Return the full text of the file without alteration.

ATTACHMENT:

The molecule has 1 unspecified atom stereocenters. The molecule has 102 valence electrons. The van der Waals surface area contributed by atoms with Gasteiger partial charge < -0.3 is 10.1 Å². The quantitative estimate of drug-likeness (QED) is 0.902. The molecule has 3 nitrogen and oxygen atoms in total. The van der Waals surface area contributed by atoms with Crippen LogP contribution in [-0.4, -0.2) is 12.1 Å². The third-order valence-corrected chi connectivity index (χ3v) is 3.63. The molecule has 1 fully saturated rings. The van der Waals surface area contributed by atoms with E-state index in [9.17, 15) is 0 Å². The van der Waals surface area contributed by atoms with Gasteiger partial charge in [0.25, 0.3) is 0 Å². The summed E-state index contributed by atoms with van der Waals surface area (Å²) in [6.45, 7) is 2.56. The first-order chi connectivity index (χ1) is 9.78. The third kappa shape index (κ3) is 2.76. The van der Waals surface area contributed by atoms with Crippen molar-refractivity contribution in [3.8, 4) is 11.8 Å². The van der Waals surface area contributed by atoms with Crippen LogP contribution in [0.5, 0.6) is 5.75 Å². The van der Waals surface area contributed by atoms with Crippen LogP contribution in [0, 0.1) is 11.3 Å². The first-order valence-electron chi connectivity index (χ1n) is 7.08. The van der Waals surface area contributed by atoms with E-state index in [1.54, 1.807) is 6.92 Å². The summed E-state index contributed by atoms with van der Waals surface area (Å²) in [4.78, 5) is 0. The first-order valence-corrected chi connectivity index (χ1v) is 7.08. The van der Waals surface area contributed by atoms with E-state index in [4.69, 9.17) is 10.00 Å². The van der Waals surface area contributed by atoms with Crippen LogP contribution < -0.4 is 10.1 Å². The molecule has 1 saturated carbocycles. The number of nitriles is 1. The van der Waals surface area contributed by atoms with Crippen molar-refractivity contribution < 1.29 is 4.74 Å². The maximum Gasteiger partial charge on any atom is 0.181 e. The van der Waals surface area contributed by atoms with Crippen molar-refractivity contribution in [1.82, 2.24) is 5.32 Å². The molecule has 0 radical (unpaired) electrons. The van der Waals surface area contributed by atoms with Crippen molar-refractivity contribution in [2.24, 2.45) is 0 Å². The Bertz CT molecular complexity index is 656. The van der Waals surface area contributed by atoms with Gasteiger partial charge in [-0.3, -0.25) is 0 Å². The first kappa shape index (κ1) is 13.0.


The molecule has 1 unspecified atom stereocenters. The molecule has 102 valence electrons. The van der Waals surface area contributed by atoms with Gasteiger partial charge < -0.3 is 10.1 Å². The quantitative estimate of drug-likeness (QED) is 0.902. The molecule has 3 nitrogen and oxygen atoms in total. The van der Waals surface area contributed by atoms with Crippen LogP contribution in [-0.4, -0.2) is 12.1 Å². The third-order valence-corrected chi connectivity index (χ3v) is 3.63. The molecule has 1 fully saturated rings. The van der Waals surface area contributed by atoms with E-state index in [9.17, 15) is 0 Å². The van der Waals surface area contributed by atoms with Gasteiger partial charge in [0.25, 0.3) is 0 Å². The summed E-state index contributed by atoms with van der Waals surface area (Å²) in [6.45, 7) is 2.56. The first-order chi connectivity index (χ1) is 9.78. The third kappa shape index (κ3) is 2.76. The van der Waals surface area contributed by atoms with Crippen molar-refractivity contribution in [3.8, 4) is 11.8 Å². The van der Waals surface area contributed by atoms with Crippen LogP contribution in [0.5, 0.6) is 5.75 Å². The van der Waals surface area contributed by atoms with Crippen LogP contribution in [0, 0.1) is 11.3 Å². The first-order valence-electron chi connectivity index (χ1n) is 7.08. The van der Waals surface area contributed by atoms with E-state index in [1.54, 1.807) is 6.92 Å². The summed E-state index contributed by atoms with van der Waals surface area (Å²) in [4.78, 5) is 0. The first-order valence-corrected chi connectivity index (χ1v) is 7.08. The van der Waals surface area contributed by atoms with E-state index in [4.69, 9.17) is 10.00 Å². The van der Waals surface area contributed by atoms with Crippen LogP contribution < -0.4 is 10.1 Å². The molecule has 1 saturated carbocycles. The number of nitriles is 1. The van der Waals surface area contributed by atoms with Crippen molar-refractivity contribution < 1.29 is 4.74 Å². The maximum Gasteiger partial charge on any atom is 0.181 e. The van der Waals surface area contributed by atoms with Crippen molar-refractivity contribution in [1.82, 2.24) is 5.32 Å². The molecule has 0 radical (unpaired) electrons. The van der Waals surface area contributed by atoms with Crippen molar-refractivity contribution in [2.24, 2.45) is 0 Å². The Bertz CT molecular complexity index is 656. The van der Waals surface area contributed by atoms with Gasteiger partial charge in [-0.3, -0.25) is 0 Å². The first kappa shape index (κ1) is 13.0.